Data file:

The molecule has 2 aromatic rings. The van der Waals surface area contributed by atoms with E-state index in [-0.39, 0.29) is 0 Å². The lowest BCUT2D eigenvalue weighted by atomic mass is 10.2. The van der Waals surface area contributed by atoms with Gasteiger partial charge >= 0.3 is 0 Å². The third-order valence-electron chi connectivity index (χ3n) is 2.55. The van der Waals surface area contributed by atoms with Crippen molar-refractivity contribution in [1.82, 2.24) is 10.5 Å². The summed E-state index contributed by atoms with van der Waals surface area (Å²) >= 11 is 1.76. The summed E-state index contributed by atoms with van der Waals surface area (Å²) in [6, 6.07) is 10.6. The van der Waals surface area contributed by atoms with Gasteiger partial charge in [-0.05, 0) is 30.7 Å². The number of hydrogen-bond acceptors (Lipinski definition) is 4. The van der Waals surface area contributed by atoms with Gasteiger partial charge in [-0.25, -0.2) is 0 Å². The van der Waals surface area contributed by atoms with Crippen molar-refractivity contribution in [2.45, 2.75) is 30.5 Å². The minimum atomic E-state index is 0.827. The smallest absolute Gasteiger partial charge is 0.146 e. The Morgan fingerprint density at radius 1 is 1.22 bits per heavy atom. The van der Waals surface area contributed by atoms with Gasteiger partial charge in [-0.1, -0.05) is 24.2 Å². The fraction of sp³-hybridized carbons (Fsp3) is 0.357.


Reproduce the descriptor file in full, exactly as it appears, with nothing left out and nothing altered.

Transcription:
The molecule has 2 aromatic rings. The van der Waals surface area contributed by atoms with E-state index in [-0.39, 0.29) is 0 Å². The lowest BCUT2D eigenvalue weighted by atomic mass is 10.2. The van der Waals surface area contributed by atoms with Gasteiger partial charge >= 0.3 is 0 Å². The third-order valence-electron chi connectivity index (χ3n) is 2.55. The van der Waals surface area contributed by atoms with Crippen molar-refractivity contribution in [1.82, 2.24) is 10.5 Å². The summed E-state index contributed by atoms with van der Waals surface area (Å²) >= 11 is 1.76. The summed E-state index contributed by atoms with van der Waals surface area (Å²) in [6, 6.07) is 10.6. The van der Waals surface area contributed by atoms with Gasteiger partial charge in [-0.05, 0) is 30.7 Å². The number of hydrogen-bond acceptors (Lipinski definition) is 4. The van der Waals surface area contributed by atoms with Gasteiger partial charge in [-0.25, -0.2) is 0 Å². The van der Waals surface area contributed by atoms with Crippen molar-refractivity contribution in [2.45, 2.75) is 30.5 Å². The minimum atomic E-state index is 0.827. The smallest absolute Gasteiger partial charge is 0.146 e. The Morgan fingerprint density at radius 1 is 1.22 bits per heavy atom. The van der Waals surface area contributed by atoms with Gasteiger partial charge in [-0.1, -0.05) is 24.2 Å². The fraction of sp³-hybridized carbons (Fsp3) is 0.357.